> faster than Two-way on the first bad needle, and about the same performance
> on the second.

Then fix whatever bug made two-way slow on that case. It should not be
slow there.

> Also when reducing the size of the needle to 31 from 255 on my algorithm,
> there is only a 73% speedup for its worst case (bad needle 2). So reducing the
> cutoff doesn't really help the worst case since we're clearly not quadratic..

I don't follow. You mean two-way is only 73% faster on that needle?
That does not match previous findings, unless you've changed the
needle vs the 40x one nsz found (I didn't read the test case source in
depth but saw that it does not comment what the test cases it's
generating are).

Rich
Szabolcs Nagy - April 18, 2019, 4:16 p.m.
On 18/04/2019 16:20, Rich Felker wrote:
> On Thu, Apr 18, 2019 at 01:51:14PM +0000, Wilco Dijkstra wrote:

>>> i think even doing memcmp at every byte position is not a

>>> denial of service concern if the needle is <= 256 bytes.

>>> (maybe we should use a lower limit? <= 64?)

>>

>> It couldn't be since its worst case isn't actually much worse (~2.2 times for

> 

> The worst is 40x, and it's going to be much much worse on archs

> without big vectors.


40x happens on an input where twoway is fast and new algo is slow,
there are examples the other way around.

if we compare the worst known case of twoway to worst known case
of new algo then the slow down is < 2x according to

https://sourceware.org/ml/libc-alpha/2019-04/msg00404.html

(bad needle 1 is bad for twoway, bad needle 2 is bad for new algo)
Wilco Dijkstra - April 18, 2019, 4:37 p.m.
Hi,

> 40x happens on an input where twoway is fast and new algo is slow,
> there are examples the other way around.

On the worst cases I tested Two-way is 78 times slower than my new
algorithm. It's trivial to find even worse factors, but it's not a useful
comparison given each algorithm will have different worst cases, and
they differ with each microarchitecture.

Wilco
Rich Felker - April 18, 2019, 5:02 p.m.
On Thu, Apr 18, 2019 at 04:37:41PM +0000, Wilco Dijkstra wrote:
> Hi,
> 
> > 40x happens on an input where twoway is fast and new algo is slow,
> > there are examples the other way around.
> 
> On the worst cases I tested Two-way is 78 times slower than my new
> algorithm. It's trivial to find even worse factors, but it's not a useful
> comparison given each algorithm will have different worst cases, and
> they differ with each microarchitecture.

Unless you have concrete suggestions to improve the two-way
implementation you want to discuss, I'm done with this thread for now.
It's an endless time-sink/bikeshed to "fix" a non-problem with a
fundamentally bad algorithm with bad performance properties.

If glibc folks want to adopt this bad code, that's on you guys. I've
made it clear what directions I'd like to see pursued instead, if
there's an actual problem that needs to be fixed. But if there's not,
this is all a colossal waste of time.

Rich

Patch

diff --git a/string/str-two-way.h b/string/str-two-way.h
index 523d946c59412e1f1f65b8ec3778553b83191952..5a800e0eaf1c7505a9340a7aabd149326958df4a 100644
--- a/string/str-two-way.h
+++ b/string/str-two-way.h
@@ -221,7 +221,7 @@  critical_factorization (const unsigned char *needle, size_t needle_len,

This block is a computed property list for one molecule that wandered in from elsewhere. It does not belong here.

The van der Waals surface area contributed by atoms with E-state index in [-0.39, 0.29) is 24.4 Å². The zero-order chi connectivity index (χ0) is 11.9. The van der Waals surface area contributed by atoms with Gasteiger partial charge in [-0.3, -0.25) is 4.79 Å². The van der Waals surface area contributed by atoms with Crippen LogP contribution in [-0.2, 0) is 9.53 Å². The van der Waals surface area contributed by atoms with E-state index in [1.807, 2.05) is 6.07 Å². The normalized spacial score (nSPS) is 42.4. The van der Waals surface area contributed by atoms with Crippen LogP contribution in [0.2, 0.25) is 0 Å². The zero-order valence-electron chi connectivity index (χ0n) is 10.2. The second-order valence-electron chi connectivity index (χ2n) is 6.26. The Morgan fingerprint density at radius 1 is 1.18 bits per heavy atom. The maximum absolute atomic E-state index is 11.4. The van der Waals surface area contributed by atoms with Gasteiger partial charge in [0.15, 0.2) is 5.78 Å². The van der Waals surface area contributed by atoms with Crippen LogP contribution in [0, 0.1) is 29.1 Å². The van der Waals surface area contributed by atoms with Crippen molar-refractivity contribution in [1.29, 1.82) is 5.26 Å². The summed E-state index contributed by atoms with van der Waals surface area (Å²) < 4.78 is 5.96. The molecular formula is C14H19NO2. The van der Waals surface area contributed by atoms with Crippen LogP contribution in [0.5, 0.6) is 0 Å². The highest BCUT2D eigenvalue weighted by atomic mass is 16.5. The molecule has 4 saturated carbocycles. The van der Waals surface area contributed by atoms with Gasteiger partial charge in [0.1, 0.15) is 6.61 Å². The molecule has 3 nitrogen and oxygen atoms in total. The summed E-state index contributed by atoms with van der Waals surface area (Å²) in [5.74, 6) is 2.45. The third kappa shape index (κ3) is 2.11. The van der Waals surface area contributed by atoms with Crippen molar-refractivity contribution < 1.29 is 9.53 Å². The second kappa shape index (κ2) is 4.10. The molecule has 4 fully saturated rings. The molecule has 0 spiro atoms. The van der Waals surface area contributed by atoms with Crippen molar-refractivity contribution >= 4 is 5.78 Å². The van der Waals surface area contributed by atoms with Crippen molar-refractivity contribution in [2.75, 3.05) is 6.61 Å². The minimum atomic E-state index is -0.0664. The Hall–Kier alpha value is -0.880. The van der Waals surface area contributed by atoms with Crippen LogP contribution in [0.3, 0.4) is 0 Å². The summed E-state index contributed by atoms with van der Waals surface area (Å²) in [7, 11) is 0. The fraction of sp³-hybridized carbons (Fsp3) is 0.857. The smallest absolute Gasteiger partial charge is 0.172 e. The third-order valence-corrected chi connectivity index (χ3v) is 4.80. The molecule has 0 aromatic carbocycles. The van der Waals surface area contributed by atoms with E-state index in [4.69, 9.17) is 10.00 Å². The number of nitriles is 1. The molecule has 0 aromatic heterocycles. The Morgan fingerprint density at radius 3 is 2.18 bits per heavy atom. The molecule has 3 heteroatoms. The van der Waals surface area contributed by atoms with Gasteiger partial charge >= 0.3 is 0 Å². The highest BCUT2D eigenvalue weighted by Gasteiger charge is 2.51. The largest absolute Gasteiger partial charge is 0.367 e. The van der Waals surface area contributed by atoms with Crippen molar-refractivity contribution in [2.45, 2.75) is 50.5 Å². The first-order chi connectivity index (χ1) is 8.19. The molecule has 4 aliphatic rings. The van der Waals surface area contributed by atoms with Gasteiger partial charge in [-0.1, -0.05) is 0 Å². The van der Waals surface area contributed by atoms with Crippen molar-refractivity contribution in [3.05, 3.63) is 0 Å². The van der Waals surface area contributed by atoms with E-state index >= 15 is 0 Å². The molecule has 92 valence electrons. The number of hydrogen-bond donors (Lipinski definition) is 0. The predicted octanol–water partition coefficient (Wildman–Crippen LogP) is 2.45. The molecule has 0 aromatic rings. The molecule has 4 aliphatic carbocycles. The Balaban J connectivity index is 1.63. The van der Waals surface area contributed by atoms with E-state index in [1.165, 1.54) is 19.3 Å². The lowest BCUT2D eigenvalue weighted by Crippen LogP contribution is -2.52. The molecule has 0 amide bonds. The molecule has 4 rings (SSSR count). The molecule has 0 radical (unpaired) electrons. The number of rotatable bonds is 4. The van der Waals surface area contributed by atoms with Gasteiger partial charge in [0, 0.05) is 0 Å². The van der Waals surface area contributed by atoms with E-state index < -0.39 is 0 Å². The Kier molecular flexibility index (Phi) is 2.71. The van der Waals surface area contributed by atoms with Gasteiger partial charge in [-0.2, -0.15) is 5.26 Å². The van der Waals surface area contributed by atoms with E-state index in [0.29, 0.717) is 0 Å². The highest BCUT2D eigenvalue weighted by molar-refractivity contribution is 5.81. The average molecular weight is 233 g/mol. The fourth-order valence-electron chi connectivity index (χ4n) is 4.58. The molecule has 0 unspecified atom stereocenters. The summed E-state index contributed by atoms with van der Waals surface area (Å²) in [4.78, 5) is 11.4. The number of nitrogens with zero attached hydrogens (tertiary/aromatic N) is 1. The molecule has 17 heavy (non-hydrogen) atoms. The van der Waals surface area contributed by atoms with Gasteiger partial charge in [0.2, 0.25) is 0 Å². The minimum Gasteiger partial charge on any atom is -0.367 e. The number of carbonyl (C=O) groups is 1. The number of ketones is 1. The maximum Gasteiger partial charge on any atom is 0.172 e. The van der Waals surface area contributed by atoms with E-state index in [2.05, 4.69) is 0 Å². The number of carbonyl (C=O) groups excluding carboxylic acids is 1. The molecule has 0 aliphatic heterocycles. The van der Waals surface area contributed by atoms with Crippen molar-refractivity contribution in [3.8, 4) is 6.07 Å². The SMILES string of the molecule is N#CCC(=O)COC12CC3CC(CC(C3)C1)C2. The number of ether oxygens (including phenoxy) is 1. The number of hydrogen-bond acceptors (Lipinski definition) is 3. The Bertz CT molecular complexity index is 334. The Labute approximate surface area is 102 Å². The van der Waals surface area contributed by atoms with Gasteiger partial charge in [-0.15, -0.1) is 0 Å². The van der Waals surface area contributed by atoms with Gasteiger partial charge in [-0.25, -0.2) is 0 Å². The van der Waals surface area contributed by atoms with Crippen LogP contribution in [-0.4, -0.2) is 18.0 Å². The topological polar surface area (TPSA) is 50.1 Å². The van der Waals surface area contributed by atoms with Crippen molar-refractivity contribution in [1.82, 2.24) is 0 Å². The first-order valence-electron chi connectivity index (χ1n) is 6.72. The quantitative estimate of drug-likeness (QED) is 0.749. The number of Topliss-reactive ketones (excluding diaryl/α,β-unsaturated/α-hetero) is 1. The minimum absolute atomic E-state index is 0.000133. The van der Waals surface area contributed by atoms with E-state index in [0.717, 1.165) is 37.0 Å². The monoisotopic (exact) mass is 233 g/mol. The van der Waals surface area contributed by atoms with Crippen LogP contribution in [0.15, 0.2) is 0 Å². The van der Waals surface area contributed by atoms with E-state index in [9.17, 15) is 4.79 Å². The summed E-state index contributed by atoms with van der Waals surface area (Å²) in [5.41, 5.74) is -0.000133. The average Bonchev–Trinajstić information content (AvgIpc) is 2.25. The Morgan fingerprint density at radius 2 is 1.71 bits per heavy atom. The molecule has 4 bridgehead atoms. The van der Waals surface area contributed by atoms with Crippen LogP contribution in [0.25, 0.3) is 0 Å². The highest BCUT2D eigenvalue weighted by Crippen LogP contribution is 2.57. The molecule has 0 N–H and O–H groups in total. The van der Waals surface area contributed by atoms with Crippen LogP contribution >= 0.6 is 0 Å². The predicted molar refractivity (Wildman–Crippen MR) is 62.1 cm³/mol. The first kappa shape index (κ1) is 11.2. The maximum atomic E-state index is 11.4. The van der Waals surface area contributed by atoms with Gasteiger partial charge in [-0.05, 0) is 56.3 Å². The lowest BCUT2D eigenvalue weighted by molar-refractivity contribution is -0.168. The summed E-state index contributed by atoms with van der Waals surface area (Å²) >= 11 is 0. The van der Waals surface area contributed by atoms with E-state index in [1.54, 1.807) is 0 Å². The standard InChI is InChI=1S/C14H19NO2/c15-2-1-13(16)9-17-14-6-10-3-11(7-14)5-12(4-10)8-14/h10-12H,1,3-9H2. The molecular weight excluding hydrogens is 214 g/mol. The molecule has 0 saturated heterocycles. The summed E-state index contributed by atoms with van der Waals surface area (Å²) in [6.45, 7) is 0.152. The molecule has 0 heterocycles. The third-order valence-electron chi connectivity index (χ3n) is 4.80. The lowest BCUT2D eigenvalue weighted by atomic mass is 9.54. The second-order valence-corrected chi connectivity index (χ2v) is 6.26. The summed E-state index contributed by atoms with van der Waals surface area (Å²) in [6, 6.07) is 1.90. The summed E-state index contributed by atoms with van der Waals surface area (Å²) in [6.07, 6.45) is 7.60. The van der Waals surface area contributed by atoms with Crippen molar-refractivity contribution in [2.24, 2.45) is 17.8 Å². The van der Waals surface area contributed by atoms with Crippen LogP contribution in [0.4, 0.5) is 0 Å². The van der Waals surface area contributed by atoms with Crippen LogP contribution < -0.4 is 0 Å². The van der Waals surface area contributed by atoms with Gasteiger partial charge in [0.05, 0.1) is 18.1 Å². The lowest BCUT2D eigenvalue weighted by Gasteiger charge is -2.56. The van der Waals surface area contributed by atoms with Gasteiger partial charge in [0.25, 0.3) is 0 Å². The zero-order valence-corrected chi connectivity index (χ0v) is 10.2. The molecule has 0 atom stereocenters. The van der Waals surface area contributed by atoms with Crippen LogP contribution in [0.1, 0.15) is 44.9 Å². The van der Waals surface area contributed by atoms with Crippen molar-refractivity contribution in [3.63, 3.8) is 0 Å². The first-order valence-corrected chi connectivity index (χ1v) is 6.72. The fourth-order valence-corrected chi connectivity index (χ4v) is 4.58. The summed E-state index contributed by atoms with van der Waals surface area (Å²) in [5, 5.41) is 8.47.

most 2 * HAYSTACK_LEN - NEEDLE_LEN comparisons occur in searching.
    If AVAILABLE modifies HAYSTACK_LEN (as in strstr), then at most 3 *
    HAYSTACK_LEN - NEEDLE_LEN comparisons occur in searching.  */
-static RETURN_TYPE
+static inline RETURN_TYPE
 two_way_short_needle (const unsigned char *haystack, size_t haystack_len,
                       const unsigned char *needle, size_t needle_len)
 {
@@ -383,7 +383,7 @@  two_way_short_needle (const unsigned char *haystack, size_t haystack_len,
    If AVAILABLE modifies HAYSTACK_LEN (as in strstr), then at most 3 *
    HAYSTACK_LEN - NEEDLE_LEN comparisons occur in searching, and
    sublinear performance is not possible.  */
-static RETURN_TYPE
+__attribute__((noinline)) static RETURN_TYPE
 two_way_long_needle (const unsigned char *haystack, size_t haystack_len,
                      const unsigned char *needle, size_t needle_len)
 {
diff --git a/string/strstr.c b/string/strstr.c
index f74d7189ed1319f6225525cc2d32380745de1523..aca83626772f5a23da78643edfeec3bf2feafc2d 100644
--- a/string/strstr.c
+++ b/string/strstr.c
@@ -16,21 +16,12 @@ 
    License along with the GNU C Library; if not, see
    <http://www.gnu.org/licenses/>.  */
 
-/* This particular implementation was written by Eric Blake, 2008.  */
-
 #ifndef _LIBC
 # include <config.h>
 #endif
 
-/* Specification of strstr.  */
 #include <string.h>
 
-#include <stdbool.h>
-
-#ifndef _LIBC
-# define __builtin_expect(expr, val)   (expr)
-#endif
-
 #define RETURN_TYPE char *
 #define AVAILABLE(h, h_l, j, n_l)                       \
   (((j) + (n_l) <= (h_l)) \
@@ -47,47 +38,122 @@ 
 #define STRSTR strstr
 #endif
 
-/* Return the first occurrence of NEEDLE in HAYSTACK.  Return HAYSTACK
-   if NEEDLE is empty, otherwise NULL if NEEDLE is not found in
-   HAYSTACK.  */
-char *
-STRSTR (const char *haystack, const char *needle)
+static inline char *
+strstr2 (const unsigned char *hs, const unsigned char *ne)
 {
-  size_t needle_len; /* Length of NEEDLE.  */
-  size_t haystack_len; /* Known minimum length of HAYSTACK.  */
-
-  /* Handle empty NEEDLE special case.  */
-  if (needle[0] == '\0')